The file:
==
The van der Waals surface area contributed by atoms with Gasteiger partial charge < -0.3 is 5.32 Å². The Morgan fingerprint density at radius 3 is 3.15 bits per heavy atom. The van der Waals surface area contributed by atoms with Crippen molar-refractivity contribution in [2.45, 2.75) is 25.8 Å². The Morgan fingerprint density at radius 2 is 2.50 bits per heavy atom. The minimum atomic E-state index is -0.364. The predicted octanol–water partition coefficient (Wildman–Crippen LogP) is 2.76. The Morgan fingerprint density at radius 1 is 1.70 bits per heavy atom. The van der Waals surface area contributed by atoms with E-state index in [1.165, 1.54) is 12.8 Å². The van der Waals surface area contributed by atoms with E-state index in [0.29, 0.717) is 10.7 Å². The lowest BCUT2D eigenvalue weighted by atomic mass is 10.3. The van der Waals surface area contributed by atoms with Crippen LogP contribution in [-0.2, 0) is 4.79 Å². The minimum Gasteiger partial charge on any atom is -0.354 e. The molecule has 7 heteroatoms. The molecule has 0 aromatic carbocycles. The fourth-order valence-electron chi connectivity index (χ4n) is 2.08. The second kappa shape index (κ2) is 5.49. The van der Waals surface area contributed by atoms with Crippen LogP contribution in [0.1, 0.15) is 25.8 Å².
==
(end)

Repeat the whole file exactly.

The van der Waals surface area contributed by atoms with Gasteiger partial charge < -0.3 is 5.32 Å². The Morgan fingerprint density at radius 3 is 3.15 bits per heavy atom. The van der Waals surface area contributed by atoms with Crippen molar-refractivity contribution in [2.45, 2.75) is 25.8 Å². The Morgan fingerprint density at radius 2 is 2.50 bits per heavy atom. The minimum atomic E-state index is -0.364. The predicted octanol–water partition coefficient (Wildman–Crippen LogP) is 2.76. The Morgan fingerprint density at radius 1 is 1.70 bits per heavy atom. The van der Waals surface area contributed by atoms with E-state index in [1.165, 1.54) is 12.8 Å². The van der Waals surface area contributed by atoms with E-state index in [0.29, 0.717) is 10.7 Å². The lowest BCUT2D eigenvalue weighted by atomic mass is 10.3. The van der Waals surface area contributed by atoms with Crippen LogP contribution in [-0.2, 0) is 4.79 Å². The minimum Gasteiger partial charge on any atom is -0.354 e. The molecule has 7 heteroatoms. The molecule has 0 aromatic carbocycles. The fourth-order valence-electron chi connectivity index (χ4n) is 2.08. The second kappa shape index (κ2) is 5.49. The van der Waals surface area contributed by atoms with Crippen LogP contribution in [0.1, 0.15) is 25.8 Å².